Regarding tobacco and alcohol, exposure has contributed to the rise in NCD prevalence among young people. Although direct advertisement of tobacco and alcohol is banned in Bangladesh, the media is often circumventing this regulation: in most movies, television dramas and series, characters are presented with smoking and alcohol habits. Often these characters are so popular that youth are influenced by them easily. And these influences are reinforced by a dire lack of NCD-related knowledge.
Reaching the age of 51, I can strongly discern that living with multiple NCDs affects my energy level and well-being. So, it is WE, the people living with NCDs, who have to stand by OUR side, raising our voice for OUR RIGHTS and demanding an enabling environment to tackle NCDs in Bangladesh and across the world.
4 August 2021
Hands on Shoulders
As a person living with multiple NCDs from a low-income country, I strongly believe in the need for immediate action on NCDs, with a central focus on healthcare-related literacy and reduced out‑of‑pocket expenditures.
People are mindful of communicable diseases, so they know the importance of hygiene practices. But NCDs and their associated risk factors are new to many, including awareness of recommended daily limits of salt and sugar consumption and healthy diets. The main cause of this illiteracy is the failure of our health professionals and governments to adequately distribute information on NCDs across communities. To reduce NCD illiteracy, I urge the Government of Bangladesh to arrange awareness campaigns, targeting both rural and urban communities. Strong consideration should also be placed on engaging educational institutions, as it is important to target children, adolescents, and youth, who are often highly exposed to NCD risk factors.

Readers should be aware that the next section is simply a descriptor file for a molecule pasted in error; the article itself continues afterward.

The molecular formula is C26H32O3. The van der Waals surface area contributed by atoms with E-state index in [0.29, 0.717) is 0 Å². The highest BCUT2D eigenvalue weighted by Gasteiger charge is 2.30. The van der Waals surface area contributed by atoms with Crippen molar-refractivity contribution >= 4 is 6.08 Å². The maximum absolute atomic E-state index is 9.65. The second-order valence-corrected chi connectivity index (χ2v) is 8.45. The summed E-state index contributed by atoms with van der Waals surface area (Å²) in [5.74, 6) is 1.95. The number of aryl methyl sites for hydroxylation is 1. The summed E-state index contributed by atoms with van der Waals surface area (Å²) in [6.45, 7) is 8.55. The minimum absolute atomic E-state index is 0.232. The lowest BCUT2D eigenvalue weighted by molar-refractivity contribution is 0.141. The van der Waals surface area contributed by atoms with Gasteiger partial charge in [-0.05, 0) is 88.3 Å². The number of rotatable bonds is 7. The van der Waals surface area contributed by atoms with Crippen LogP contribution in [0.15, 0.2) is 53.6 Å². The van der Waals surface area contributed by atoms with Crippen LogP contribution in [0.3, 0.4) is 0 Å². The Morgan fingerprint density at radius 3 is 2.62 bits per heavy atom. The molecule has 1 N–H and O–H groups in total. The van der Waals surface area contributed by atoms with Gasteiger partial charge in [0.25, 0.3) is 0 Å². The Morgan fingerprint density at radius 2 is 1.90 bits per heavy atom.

The government’s allocation of resources to the Bangladesh NCD response is also insufficient, despite nearly 70% of deaths being attributed to NCDs. Therefore, I call for increased investment towards NCDs, not only for clinical care services – for which resources are currently very limited – but also prevention measures. Here, we need a multi-sectoral, evidence-based approach to change the current picture. We are now confronting the COVID‑19 pandemic, with people living with NCDs being the most at risk of contracting a severe case of the virus. Yet regretfully, there is no NCD surveillance system in Bangladesh, which could contribute to maintaining crucial NCD services and mapping out at-risk populations. Surveillance systems can also provide evidence for decision-making through the generation of data on the number of people living with NCDs and most prevalent risk factors per geographical area. Finally, evidence must also be generated on the economic perspective of investing in NCDs as a way to drive policy action.
Through working with the Bangladesh NCDs Forum, I have learned about the many challenges faced by low‑and middle‑income families, who often have no option but to cut back on daily necessities to afford critical NCD care. From my own experience, I have learned that managing NCDs is far more difficult without accurate knowledge about them. It is when we at BNCDF convey these realities to policymakers that the magic has happened, as it is our lived experiences that inspire policymakers to act on NCDs. Therefore, I call on all people living with NCDs to raise your voice to not only help yourself but also millions across the world!
It's been 12 years now that I have been living with cardiovascular disease, diabetes and eye problem. I'm sharing my story because I want to raise my voice to ensure quality NCDs care, treatment and prevention.
Shamim Talukder, lived experience of multiple chronic conditions, Bangladesh
About NCD DIARIES
The NCD Diaries use rich and immersive multimedia approaches to share lived experiences to drive change, using a public narrative framework.